I believe that privacy for variables is pointless. It’s not really a security measure, as there are super super easy ways around the protections. In C++, you can overwrite the “private” keyword be declaring that “private” means “public.” And in Ruby, you can just define the class all over again with the “attr_accessor :some_var” method. Sure, you don’t want us programmers to screw up data in objects, but why give us monkeypatching on one hand and private data members with the other?

One of my projects was to recreate Liero in Python. I decided to make the weapons mod system simple. One way to make a new weapon quickly is to copy an old one, change the constants like THRUST and GRAVITY in the weapon .py file, and change the bitmap image. When the game loads the mod, the weapon class creates a new class with the same THRUST and GRAVITY constants. I thought they were class variables. No, they are not. I made the same mistake in Ruby, and realized that once one of these variables is changed in a subclass, the variable in a superclass is also changed. AAAAAH! Not good. There must be a way to make a tiny dynamic class for a weapon mod or user script or whatever, like but definitely not exactly this to be saved in WackWeapon.rb:

class WackWeapon
@@DAMAGE=40
@@THRUST=2.0
end

I’ve decided to instance_eval() my user scripts for Alchemy. Imagine that the class Recipe is already defined, and the following will be read into a new Recipe object:

@name="AdBouncer"

@whitelist=[
/http:\/\/www.admonger.com/,
/http:\/\/www.uglyads.com/,
/http:\/\/www.adrevenue.com/
]

def block(page)
page.links.reject! { |link| @whitelist.any? { |regex| link=~ regex } }
end

Instead of trying to load class variables, I just use instance variables. This setup does not allow a Recipe to extend another Recipe, though. Each must be made from scratch.

Core Library APIs

Python’s print() really ends up calling sys.out.write(). Java should add a print() that calls System.out.print(). That way, Java’s HelloWorld wouldn’t look like hell. public static void main(String[] args)? STFU.

I hate forcing paramater or return types anyway. I’m using this object to do what I want, now that object. I can’t waste my time telling the language which object I’m going to use. Screw that. I’ll use common sense plus comments plus the documentation to specify the paramater and return types, and nowhere else. The only caveat is overloading functions. Without specifying parameter types, there’s no way to actually do this. The first solution that comes to mind in Python is to make little functions that convert several types into the intended type:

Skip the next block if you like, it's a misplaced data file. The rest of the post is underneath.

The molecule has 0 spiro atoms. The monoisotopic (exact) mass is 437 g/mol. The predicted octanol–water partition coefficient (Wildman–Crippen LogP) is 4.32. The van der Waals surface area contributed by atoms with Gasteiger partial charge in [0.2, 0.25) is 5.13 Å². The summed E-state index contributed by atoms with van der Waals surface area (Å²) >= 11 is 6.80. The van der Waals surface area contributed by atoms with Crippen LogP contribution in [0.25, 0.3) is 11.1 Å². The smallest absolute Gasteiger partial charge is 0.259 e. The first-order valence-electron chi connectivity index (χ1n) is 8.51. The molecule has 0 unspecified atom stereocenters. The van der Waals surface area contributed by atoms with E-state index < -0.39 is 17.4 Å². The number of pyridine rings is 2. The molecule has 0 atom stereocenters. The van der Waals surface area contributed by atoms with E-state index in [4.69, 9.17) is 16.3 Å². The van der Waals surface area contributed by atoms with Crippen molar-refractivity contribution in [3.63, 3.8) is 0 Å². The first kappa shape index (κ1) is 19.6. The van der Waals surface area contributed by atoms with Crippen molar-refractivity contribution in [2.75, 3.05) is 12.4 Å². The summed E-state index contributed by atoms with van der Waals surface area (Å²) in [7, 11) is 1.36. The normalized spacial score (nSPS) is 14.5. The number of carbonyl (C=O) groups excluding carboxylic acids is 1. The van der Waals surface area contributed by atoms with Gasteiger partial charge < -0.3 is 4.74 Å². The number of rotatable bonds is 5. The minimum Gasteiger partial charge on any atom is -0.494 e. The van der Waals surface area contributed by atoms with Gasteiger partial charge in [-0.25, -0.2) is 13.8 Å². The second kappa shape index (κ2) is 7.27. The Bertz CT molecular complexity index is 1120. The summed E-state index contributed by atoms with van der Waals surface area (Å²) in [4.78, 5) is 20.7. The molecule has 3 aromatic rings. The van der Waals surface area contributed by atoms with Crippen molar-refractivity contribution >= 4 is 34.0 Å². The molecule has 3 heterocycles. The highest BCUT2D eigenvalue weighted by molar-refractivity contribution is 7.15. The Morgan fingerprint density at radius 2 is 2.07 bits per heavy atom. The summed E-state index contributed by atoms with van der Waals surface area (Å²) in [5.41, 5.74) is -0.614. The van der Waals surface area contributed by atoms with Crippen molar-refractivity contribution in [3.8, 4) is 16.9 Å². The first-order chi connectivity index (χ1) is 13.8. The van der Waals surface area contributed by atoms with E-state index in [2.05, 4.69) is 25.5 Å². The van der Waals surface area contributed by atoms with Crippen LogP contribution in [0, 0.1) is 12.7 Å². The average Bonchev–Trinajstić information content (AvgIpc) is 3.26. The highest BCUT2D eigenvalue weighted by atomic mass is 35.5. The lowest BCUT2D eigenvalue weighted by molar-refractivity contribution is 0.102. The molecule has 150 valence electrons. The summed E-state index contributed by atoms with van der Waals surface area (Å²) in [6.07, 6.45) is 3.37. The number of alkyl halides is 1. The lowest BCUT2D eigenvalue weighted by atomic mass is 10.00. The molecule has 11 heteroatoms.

# takes float
def do_thing(x):
if isinstance(x, list): _do_thing_list(x)
elif isinstance(x, int) _do_thing_int(x)
else: print x

# takes list
def _do_thing_list(x):
for e in x: do_thing(x)

# takes int
def _do_thing_int(x)
do_thing(float(x))

Thanks WordPress for making sure I can never properly display Python code blocks. Every attempt to insert spaces and tabs is thwarted.

Anyway, you can see some of the problems with trying to use the same syntax with different languages. Hopefully, purpose, then style demands the syntax of a language, rather than my biased and unlearned expectations of what a language should look like. I winced at snippets of Ruby code, and some things that still bother me will be resolved in future versions (Ruby’s getting real Char#ord, Int#chr, String#[i], and hopefully String#each_byte and String#bytes methods). Like tuples and lists, there always seems to be multiple ways to do the exact same thing. Should I use curly braces or do/end? I pick curly braces because they stand out against the otherwise largely alphabetic code. I can’t think of anything to use for block arguments besides pipes (|’s). When I do, Matz is going to hear from me!

One pitfall: In Python, “or” does the same thing as the old ||. “and” does the same thing as &&. But in Ruby, these cannot be used interchangeably. Statements that choose some value or nil must be phrased, “some_value || nil”. Trying to replace || with “or” will raise an error.

Terminology

Which brings up another point. Are things Errors or Exceptions? Be consistent. Among other things that were actually very surprising in Ruby are IO errors, which form some sort of error code rather than an actual Exception class. I guess any object can be raised, even stupid Errno:ENOENT’s.

Leave a comment »

Website of the day: Access Firefox

Access Firefox is very cool. The website is maintained by Ken Saunders, who is legally blind. He is able to enjoy the web thanks to wonderful accessibility support in Firefox.